abstract = "Background: Early substance use co-occurs with youths' self-organization into deviant peer groups in which substance use is central to social interaction. We hypothesized that the social dynamics of deviant peer groups amplify the risk of progressing from early use to later dependence, and that this influence occurs over and above escalations in use that typically accompany early substance use and membership in deviant groups. Methods: Our study used a longitudinal, multimethod dataset consisting of 998 adolescents and their families. Participants were recruited from middle schools in a large metropolitan area in the Pacific Northwest. The sample was 47.3{\%} female and ethnically diverse (42.3{\%} European American, 29.1{\%} African American, and 28.6{\%} other, including biracial). We examined deviant peer clustering as a mediator between early substance use and later dependence, controlling for proximal levels of use, SES, early antisocial behavior, and parental monitoring. Tobacco, alcohol, and marijuana use were assessed at ages 12, 13, and 16-17. Past-year nicotine, alcohol, and marijuana dependence (DSM-IV) was assessed at age 19. Youth and parent reports and observational data were used to assess deviant peer clustering at age 16-17, and youth reported on antisocial behavior and parental monitoring at ages 12 and 13. Results: Early substance use predicted increased likelihood of dependence on tobacco, alcohol, and marijuana by late adolescence. Deviant peer affiliation mediated these links, even when accounting for proximal levels of substance use. Conclusions: Early substance use not only promotes escalations in use across adolescence but also provides entry into a deviant social context that contributes to increased risk of dependence. Our results emphasize the importance of identifying and intervening in early substance use before it becomes an organizing factor in friendship selection and interaction. Deviant peer clusters are clearly an important avenue for intervention when seeking to interrupt the progression to substance dependence.",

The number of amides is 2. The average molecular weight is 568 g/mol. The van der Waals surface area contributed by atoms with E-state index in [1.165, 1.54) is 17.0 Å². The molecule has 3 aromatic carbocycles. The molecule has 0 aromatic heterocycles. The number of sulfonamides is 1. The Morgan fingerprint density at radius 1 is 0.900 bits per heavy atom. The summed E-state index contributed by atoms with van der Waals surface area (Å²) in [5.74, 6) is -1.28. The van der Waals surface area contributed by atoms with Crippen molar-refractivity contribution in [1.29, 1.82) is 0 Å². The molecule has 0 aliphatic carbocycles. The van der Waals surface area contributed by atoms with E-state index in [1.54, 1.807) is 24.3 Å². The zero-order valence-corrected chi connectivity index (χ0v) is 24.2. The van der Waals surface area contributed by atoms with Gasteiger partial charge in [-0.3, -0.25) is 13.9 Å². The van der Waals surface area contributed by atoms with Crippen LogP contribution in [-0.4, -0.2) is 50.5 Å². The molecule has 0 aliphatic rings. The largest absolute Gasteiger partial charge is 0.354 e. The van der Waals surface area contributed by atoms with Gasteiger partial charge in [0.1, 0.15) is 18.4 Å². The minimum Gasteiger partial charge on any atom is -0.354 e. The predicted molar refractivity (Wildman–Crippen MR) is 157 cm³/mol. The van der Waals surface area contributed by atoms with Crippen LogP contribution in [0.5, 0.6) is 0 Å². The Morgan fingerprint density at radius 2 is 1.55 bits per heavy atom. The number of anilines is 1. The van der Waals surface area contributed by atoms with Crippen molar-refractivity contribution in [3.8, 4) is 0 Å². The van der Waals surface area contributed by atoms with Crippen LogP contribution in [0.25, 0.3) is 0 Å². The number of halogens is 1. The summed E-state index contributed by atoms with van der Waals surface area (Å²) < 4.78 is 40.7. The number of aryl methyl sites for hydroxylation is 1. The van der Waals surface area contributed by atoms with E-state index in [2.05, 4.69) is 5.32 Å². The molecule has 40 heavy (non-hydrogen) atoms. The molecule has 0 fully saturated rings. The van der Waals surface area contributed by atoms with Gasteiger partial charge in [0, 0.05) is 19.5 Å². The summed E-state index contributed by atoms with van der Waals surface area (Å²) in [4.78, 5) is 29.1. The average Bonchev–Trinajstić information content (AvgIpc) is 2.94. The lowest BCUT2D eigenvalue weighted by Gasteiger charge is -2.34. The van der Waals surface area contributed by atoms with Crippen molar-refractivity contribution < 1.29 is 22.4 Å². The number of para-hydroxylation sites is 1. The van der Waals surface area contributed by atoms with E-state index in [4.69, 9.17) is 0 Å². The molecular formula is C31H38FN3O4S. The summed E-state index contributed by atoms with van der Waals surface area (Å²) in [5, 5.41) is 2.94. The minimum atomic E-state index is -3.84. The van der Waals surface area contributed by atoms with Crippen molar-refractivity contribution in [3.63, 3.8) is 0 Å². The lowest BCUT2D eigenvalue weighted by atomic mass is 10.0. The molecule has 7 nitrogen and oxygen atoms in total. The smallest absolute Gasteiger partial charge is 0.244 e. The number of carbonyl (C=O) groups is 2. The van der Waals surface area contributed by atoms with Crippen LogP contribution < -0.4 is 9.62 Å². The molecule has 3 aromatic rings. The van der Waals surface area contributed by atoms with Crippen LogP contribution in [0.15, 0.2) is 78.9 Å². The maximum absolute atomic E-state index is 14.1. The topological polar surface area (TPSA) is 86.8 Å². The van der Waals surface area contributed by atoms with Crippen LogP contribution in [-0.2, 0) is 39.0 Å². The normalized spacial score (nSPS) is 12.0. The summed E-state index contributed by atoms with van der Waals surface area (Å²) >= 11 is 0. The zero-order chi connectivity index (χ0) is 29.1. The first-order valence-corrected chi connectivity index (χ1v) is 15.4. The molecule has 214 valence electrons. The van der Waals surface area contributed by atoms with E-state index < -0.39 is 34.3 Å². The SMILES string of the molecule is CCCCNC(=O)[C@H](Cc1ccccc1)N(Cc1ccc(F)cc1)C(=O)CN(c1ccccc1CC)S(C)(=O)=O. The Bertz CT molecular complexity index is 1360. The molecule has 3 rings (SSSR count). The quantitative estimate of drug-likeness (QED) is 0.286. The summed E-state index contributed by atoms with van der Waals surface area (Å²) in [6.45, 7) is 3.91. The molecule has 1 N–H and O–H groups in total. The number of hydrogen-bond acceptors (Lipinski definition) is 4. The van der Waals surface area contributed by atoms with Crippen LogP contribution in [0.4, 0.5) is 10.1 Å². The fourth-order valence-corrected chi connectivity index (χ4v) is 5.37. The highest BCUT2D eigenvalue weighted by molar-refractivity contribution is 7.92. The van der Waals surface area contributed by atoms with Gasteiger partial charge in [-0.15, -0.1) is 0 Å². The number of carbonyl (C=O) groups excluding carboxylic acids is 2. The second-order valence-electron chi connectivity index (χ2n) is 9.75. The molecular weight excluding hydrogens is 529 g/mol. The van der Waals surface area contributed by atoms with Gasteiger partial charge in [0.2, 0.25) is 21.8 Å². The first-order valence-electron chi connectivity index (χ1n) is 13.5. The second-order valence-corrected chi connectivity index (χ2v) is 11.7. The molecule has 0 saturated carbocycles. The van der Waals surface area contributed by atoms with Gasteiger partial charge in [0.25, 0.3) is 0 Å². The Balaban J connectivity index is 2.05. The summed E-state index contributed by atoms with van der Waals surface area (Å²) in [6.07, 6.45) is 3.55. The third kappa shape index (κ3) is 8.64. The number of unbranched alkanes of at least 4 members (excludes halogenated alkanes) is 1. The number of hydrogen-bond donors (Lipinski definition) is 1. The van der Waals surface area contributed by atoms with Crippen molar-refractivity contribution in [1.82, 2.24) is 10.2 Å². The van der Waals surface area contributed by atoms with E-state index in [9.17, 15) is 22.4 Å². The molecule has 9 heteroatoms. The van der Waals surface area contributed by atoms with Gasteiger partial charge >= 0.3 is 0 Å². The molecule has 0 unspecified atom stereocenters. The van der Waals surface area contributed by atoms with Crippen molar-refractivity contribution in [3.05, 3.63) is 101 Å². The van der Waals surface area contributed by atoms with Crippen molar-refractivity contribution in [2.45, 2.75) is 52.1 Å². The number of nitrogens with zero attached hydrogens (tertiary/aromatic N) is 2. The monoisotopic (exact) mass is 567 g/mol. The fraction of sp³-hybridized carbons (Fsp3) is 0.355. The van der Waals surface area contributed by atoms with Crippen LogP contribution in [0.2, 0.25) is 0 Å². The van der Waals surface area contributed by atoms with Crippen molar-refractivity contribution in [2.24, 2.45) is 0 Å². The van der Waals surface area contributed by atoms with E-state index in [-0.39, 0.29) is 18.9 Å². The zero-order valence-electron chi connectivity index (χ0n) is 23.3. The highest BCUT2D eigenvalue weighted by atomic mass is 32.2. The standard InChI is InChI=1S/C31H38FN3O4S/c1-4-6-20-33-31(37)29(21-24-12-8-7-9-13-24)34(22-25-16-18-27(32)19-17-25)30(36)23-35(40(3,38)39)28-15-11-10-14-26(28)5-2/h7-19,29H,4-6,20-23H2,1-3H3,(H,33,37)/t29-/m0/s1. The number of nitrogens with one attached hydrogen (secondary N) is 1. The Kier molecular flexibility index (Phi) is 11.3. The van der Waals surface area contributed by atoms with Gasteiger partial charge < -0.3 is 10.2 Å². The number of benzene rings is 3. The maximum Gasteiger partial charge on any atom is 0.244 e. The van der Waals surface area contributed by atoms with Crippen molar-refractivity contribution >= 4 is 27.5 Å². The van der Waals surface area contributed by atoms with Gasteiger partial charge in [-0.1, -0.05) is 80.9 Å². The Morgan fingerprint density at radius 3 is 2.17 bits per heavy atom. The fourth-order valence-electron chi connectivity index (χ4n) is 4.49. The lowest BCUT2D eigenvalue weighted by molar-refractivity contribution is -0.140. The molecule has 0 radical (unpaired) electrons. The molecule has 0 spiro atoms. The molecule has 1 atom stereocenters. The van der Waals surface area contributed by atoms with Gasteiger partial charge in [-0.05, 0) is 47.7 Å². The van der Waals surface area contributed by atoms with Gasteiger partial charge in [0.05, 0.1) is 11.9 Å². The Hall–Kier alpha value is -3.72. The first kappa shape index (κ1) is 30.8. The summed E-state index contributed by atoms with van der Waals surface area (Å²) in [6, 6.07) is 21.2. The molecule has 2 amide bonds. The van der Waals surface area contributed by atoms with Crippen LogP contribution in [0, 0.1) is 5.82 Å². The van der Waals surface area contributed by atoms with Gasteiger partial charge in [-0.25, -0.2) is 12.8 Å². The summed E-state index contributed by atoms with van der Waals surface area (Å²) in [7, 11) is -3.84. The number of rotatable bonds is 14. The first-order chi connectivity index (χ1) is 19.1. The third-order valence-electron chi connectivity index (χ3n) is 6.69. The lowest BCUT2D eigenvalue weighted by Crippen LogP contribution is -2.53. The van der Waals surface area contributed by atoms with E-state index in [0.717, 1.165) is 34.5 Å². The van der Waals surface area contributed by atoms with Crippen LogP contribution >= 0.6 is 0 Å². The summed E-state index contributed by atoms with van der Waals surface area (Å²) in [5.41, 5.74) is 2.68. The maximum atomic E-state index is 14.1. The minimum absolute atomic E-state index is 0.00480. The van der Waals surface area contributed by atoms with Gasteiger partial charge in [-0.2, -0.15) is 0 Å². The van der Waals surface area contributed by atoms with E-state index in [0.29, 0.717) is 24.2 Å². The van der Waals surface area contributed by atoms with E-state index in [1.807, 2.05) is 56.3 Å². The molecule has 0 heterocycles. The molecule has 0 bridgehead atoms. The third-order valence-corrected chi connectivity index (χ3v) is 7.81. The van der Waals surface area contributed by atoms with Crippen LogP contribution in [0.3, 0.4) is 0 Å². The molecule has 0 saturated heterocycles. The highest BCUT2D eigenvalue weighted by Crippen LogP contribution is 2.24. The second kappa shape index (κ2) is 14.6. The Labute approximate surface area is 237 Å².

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T1 - Adolescent deviant peer clustering as an amplifying mechanism underlying the progression from early substance use to late adolescent dependence

AU - Van Ryzin, Mark J.

AU - Dishion, Thomas J.

PY - 2014

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N2 - Background: Early substance use co-occurs with youths' self-organization into deviant peer groups in which substance use is central to social interaction. We hypothesized that the social dynamics of deviant peer groups amplify the risk of progressing from early use to later dependence, and that this influence occurs over and above escalations in use that typically accompany early substance use and membership in deviant groups. Methods: Our study used a longitudinal, multimethod dataset consisting of 998 adolescents and their families. Participants were recruited from middle schools in a large metropolitan area in the Pacific Northwest. The sample was 47.3% female and ethnically diverse (42.3% European American, 29.1% African American, and 28.6% other, including biracial). We examined deviant peer clustering as a mediator between early substance use and later dependence, controlling for proximal levels of use, SES, early antisocial behavior, and parental monitoring. Tobacco, alcohol, and marijuana use were assessed at ages 12, 13, and 16-17. Past-year nicotine, alcohol, and marijuana dependence (DSM-IV) was assessed at age 19. Youth and parent reports and observational data were used to assess deviant peer clustering at age 16-17, and youth reported on antisocial behavior and parental monitoring at ages 12 and 13. Results: Early substance use predicted increased likelihood of dependence on tobacco, alcohol, and marijuana by late adolescence. Deviant peer affiliation mediated these links, even when accounting for proximal levels of substance use. Conclusions: Early substance use not only promotes escalations in use across adolescence but also provides entry into a deviant social context that contributes to increased risk of dependence. Our results emphasize the importance of identifying and intervening in early substance use before it becomes an organizing factor in friendship selection and interaction. Deviant peer clusters are clearly an important avenue for intervention when seeking to interrupt the progression to substance dependence.